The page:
water-tight structure. Some of the arches on the Gem Lake Dam are
absolutely tight, some of them sweat in places, and a few drip in
places. A few small springs have formed behind the dam, and a
trickle of water comes under one arch; but, all told, the total leakage
is very small.

1^'"' Some tests were carried out in the Laboratory of the University
of' California on the water-tightness of plaster "shot" on the dam face
with a cement gun. Several plaster slabs, from § to 1^ in. thick, made
at Gem Lake, were tested with water pressures ranging from 700 to
1 600 ft., for several hours, with no moisture coming through the
slab. One 1-in. slab held a head of 1 610 ft. for 2^ hours without
showing moisture, then the water pressure was raised gradually to
3 400 ft., and the specimen broke in bending, having leaked a little
just before breaking.

Mr. Howson states the case correctly when he says that a rock-fill
dam is best adapted to a site where the underlying bed-rock across the
floor of the canyon is covered by, say, from 20 to 30 ft. of over-burden,
as it is only necessary to carry a thin cut-off wall down through the
overlying material.

The author thanks those participating in the discussion for the
interest shown.




This Society is not responsible for auy statement made or oijiuion expressed
in its publications.

Paper No. 1397



By F. W. Scheidenhelm, M. Am. Soc. C. E.

With Discussion by Messrs. J. W. Ledoux, J. K. Finch, P. P.
RuTENBERG, Fred F. Moore, W. S. Downs, H. L. Coburn, H. F.
Dunham, Orrin L. Brodie, William Cain, Charles E. Gregory,
Kenneth C. Grant, L. E. Jorgensen, Edward Wegmann, Irving
P. Church, M. M. O'Shaughnessy, Joel D. Justin, Ross M.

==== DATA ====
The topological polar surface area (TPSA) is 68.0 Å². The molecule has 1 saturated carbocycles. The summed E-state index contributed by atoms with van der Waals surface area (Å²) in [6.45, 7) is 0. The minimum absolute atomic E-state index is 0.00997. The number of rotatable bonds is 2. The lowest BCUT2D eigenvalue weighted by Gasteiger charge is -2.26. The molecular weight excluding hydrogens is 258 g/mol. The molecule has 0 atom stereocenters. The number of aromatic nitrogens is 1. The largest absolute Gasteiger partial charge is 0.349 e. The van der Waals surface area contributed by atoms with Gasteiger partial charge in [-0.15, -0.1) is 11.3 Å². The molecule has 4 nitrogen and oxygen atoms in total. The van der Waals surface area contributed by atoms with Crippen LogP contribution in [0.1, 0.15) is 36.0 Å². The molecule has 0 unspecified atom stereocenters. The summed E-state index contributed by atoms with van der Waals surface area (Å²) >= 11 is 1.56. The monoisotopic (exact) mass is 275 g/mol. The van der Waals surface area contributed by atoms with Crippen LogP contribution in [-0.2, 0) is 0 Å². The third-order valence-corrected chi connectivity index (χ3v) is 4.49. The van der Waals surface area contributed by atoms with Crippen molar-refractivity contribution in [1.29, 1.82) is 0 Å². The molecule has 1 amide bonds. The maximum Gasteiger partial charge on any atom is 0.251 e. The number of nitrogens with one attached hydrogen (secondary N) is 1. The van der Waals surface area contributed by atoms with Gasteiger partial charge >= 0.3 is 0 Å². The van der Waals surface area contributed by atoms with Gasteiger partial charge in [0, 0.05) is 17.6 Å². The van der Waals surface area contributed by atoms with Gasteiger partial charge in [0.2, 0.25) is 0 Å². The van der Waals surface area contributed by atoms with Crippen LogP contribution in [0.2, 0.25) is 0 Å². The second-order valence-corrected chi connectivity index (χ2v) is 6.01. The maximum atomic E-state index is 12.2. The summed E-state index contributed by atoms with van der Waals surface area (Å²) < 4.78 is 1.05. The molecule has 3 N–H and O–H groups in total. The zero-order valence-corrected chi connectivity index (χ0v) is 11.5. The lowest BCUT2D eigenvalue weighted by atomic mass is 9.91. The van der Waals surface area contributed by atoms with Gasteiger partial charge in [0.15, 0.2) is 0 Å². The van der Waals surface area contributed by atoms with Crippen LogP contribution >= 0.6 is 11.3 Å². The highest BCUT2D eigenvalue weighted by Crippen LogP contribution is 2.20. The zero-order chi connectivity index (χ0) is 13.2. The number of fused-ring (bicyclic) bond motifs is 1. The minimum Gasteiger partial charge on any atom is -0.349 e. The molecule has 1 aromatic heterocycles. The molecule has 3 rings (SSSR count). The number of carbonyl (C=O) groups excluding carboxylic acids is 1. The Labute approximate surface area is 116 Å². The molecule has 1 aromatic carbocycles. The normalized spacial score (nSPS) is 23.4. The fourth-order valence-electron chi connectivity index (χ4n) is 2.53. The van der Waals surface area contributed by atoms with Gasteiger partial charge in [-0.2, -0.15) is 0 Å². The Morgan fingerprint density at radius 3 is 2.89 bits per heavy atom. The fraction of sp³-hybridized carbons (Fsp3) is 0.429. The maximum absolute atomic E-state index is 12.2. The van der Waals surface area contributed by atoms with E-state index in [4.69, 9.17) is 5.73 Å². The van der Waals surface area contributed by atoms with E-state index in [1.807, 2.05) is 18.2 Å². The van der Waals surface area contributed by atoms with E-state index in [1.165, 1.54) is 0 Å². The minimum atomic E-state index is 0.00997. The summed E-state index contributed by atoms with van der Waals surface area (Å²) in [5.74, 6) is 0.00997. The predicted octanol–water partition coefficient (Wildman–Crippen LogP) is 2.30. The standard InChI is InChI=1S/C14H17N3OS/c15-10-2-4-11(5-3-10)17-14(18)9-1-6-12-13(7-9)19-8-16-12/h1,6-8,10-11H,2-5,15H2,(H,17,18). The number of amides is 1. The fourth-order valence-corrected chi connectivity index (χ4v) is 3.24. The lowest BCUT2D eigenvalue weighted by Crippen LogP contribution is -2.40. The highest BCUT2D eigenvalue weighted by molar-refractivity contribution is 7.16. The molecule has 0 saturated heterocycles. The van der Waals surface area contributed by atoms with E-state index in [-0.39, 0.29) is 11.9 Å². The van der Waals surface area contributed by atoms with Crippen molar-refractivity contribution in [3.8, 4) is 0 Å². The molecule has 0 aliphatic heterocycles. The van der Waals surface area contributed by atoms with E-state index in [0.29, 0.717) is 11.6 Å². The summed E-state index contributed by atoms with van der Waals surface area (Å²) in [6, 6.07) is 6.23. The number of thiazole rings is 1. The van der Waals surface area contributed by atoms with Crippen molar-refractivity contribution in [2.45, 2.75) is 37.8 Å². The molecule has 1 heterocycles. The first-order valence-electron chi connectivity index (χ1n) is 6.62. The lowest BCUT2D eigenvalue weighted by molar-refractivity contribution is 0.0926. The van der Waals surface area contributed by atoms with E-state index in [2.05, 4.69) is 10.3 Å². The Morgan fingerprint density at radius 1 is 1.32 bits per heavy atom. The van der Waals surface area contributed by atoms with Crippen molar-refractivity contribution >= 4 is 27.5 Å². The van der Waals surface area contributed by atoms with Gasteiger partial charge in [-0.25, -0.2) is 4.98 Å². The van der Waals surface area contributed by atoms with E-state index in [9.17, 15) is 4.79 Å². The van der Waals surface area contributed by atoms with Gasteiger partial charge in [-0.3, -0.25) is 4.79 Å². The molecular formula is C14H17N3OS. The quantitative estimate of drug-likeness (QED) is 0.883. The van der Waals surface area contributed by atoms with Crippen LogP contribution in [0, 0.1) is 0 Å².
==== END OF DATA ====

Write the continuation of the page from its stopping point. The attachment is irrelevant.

This paper describes the reconstruction and strengthening of the
Stony River Dam, which failed on January 15th, 1914. After the
failure, on investigation of the fomidation conditions and the parts
of the structure which remained intact, it was found that those por-
tions required strengthening and revision in a number of important
features. The lessons indicated by the results of the investigation are
significant. The dam, even as reconstructed and strengthened, is
founded largely on clayey soil, thus presenting most difficult founda-
tion conditions. It is about 50 ft. high above stream level and 85 ft.
between the lowest part of the cut-oif wall and the top of the parapet.

A brief resume of the previous history of the dam, including the
causes of its failure, is first given, together with a statement of the con-
trolling geological and foundation conditions. Then follows an exposi-
tion of the treatment of the more important problems involved in the

. r,-tt : ,; r, ■ • ^ ^

* Presented at the meeting of March 21st, 1917.


The spillway capacity was increased approximately to 1 840 cu. ft.
per sec. per sq. mile. The reasons for providing such imusually large
capacity are given, and also a method of determining the absorption
effect of a reservoir in smoothing off the peak of a flood.